September 01, 1997 12:00 PM

by Rosemary Daniell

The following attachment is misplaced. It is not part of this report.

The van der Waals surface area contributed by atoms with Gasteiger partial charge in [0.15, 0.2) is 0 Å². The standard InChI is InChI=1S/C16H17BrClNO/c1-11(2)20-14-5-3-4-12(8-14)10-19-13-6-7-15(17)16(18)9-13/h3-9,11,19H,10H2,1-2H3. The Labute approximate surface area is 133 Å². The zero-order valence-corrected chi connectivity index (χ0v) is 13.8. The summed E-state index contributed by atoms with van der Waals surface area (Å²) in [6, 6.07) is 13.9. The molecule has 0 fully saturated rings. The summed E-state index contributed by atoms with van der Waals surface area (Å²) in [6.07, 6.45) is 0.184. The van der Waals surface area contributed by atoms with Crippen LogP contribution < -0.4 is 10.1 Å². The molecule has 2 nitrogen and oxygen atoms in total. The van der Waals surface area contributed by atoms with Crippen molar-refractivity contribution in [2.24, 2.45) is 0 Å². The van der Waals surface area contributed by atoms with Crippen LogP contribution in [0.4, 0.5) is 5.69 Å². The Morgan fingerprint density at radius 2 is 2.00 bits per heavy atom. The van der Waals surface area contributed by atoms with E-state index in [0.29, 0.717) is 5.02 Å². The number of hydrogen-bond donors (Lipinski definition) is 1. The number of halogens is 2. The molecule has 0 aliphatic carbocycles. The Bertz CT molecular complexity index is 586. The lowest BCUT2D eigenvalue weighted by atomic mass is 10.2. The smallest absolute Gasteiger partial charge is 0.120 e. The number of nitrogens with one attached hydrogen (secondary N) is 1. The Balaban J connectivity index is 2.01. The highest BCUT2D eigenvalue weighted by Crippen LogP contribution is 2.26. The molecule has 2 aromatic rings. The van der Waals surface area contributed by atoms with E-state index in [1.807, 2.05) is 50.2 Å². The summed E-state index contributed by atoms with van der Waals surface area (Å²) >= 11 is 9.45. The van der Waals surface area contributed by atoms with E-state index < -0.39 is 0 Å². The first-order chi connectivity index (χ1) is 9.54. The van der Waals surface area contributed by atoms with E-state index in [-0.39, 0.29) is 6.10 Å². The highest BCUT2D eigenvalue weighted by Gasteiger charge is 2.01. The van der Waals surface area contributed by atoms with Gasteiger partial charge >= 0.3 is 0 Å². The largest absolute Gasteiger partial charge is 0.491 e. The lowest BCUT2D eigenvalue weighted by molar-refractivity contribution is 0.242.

Reading about how to write has always seemed to me to be like reading books about how to have sex—vaguely titillating but a poor substitute for the real thing.” Daniell makes that observation midway through this memoir-as-writing-manual, but by then she has already proved just how earthy, inspiring, and even rapturous her take on the creative process can be. The southern poet and author of the 1985 memoir Sleeping with Soldiers has taught in high schools, prisons and hospitals. She was 45 when she formed a women’s writing group called Zona Rosa (Spanish for Pink Zone) in Savannah in 1981. What began as a motley gang of five has since expanded to embrace hundreds of women—from teenagers to nonagenarians—Ph.D.s, Baptist housewives, aging good ol’ girls and black Southern belles whose shared joys and sorrows, support and stimulation have helped the members find their voices. Regular guests include some well-known males too—best-selling authors Pat Conroy and John Berendt, for instance. Daniell can be forgiven her hard sell that art is born of suffering and not something too rarefied for average folk to create. After all, she manages to talk about the inner child and the wild woman and sound intelligent rather than inane. (Faber and Faber, $24.95)

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